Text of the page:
As Congress returned this week from its month-long recess, the House of Representatives wasted no time in criticizing important conservation provisions of our nation’s foremost fisheries law, the Magnuson-Stevens Fishery Conservation and Management Act (MSA). In a hearing on Wednesday before the Natural Resources Committee, many participants—including fisheries scientists, fishery managers, and representatives of the seafood industry—made the case for revising the rules for how fish stocks are rebuilt under the MSA despite the law’s robust record of success in bringing vulnerable fish populations back from the brink of collapse.
Recognizing the harm that overfishing had inflicted on many of our nation’s fisheries, in 1996 Congress revised the MSA to require specific measures that would help depleted fish stocks recover. If a stock was considered overfished, fishery managers were required to implement a rebuilding plan that would ensure the stock’s recovery in as short a time as possible, but generally no longer than 10 years. Given the variability in the biology of many stocks, however, that timeframe was sometimes unrealistic and the law provided some flexibility to set longer rebuilding periods if necessary.
Some in the fishing industry have criticized the rebuilding requirements as inflexible and unduly burdensome on fishermen, and many of their Congressional allies have carried that message. Following on the release last week of a report by the National Academies of Science titled, “Evaluating the Effectiveness of Fish Stock Rebuilding Plans in the United States,” the Natural Resources Committee zeroed in on that message of inflexibility, largely focusing on why the MSA’s rebuilding requirements need revision in order to better manage fisheries and minimize the socioeconomic impacts on fishing communities.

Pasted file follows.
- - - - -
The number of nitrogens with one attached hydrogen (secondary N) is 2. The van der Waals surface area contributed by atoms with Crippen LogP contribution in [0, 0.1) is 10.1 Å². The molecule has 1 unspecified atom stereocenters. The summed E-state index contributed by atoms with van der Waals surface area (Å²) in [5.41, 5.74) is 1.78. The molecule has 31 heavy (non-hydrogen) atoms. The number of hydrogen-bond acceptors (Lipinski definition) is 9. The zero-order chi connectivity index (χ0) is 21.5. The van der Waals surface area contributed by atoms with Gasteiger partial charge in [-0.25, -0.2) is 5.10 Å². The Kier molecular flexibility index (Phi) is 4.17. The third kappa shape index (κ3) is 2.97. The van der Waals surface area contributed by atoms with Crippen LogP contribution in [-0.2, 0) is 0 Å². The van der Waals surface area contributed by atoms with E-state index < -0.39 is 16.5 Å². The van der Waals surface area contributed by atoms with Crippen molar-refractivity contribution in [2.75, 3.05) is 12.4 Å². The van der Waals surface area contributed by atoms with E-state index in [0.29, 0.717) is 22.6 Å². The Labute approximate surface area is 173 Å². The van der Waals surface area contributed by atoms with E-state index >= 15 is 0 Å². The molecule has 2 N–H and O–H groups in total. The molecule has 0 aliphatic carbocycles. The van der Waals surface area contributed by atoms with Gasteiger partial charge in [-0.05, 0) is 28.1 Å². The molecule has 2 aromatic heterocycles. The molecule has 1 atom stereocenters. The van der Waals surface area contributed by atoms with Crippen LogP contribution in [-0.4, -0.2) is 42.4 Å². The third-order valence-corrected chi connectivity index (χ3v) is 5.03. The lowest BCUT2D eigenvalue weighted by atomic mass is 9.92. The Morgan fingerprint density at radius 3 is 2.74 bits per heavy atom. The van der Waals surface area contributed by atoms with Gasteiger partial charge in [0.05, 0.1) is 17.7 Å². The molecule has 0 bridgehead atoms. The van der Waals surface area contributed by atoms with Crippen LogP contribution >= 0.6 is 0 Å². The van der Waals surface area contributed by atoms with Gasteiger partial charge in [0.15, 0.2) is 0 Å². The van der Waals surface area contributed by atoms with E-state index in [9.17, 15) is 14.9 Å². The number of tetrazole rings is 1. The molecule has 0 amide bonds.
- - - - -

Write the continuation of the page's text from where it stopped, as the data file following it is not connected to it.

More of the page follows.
Unfortunately, the National Academies’ report has added fuel to this fire even as it acknowledges the central role that the law has played in rebuilding depleted fisheries. The report clearly states that the rebuilding requirements have led to “demonstrated successes” in helping vulnerable fish stocks recover. According to the National Marine Fisheries Service (NMFS), since 2000, 33 overfished stocks (41 percent) have been restored to healthy levels, and there is currently an all-time low of 40 stocks (18 percent) that are overfished. NMFS also states that in 2011, U.S. commercial fishermen landed over 9.8 billion pounds of seafood with the highest nominal value ever recorded, more than $5.3 billion, a 20 percent increase over 2010. Many argue that this success is largely due to the law’s rebuilding requirements and other critical management measures, such as scientifically-based annual catch limits that are now required for all federally-managed fisheries.
On the other hand, the report spends a good deal of time criticizing the very mechanisms responsible for this success and suggesting significant revisions. The report criticizes the rebuilding provisions as too strict and emphasizes the economic consequences the measures have had on fishing communities. Yet it fails to note that of the 43 stocks under active rebuilding plans, 53 percent of these have rebuilding periods that exceed 10 years—some of them are as long as 32, 71, or even 96 years. Despite these facts, the panel recommends getting rid of mandatory rebuilding periods and overhauling how rebuilding targets are set.
It should be noted that the National Academies’ report does include some positive findings that could improve how our fisheries are managed. For example, the report encourages more gradual precautionary management over time in order to build stronger buffers against fluctuations in the fishery in any given year. This common sense approach would help fisheries avoid the need for rebuilding plans in the first place, thereby better protecting fishermen and fishing communities in the long run. Some fishery managers have already adopted this kind of buffer system and we strongly encourage others to follow suit.
As we are just now starting to see considerable progress in reversing the effects of decades of overfishing, now is not the time to weaken the law. As Congress continues to review the MSA for reauthorization, we hope they will focus on building upon the law’s clear successes to ensure the stability and health of our fisheries for generations to come.
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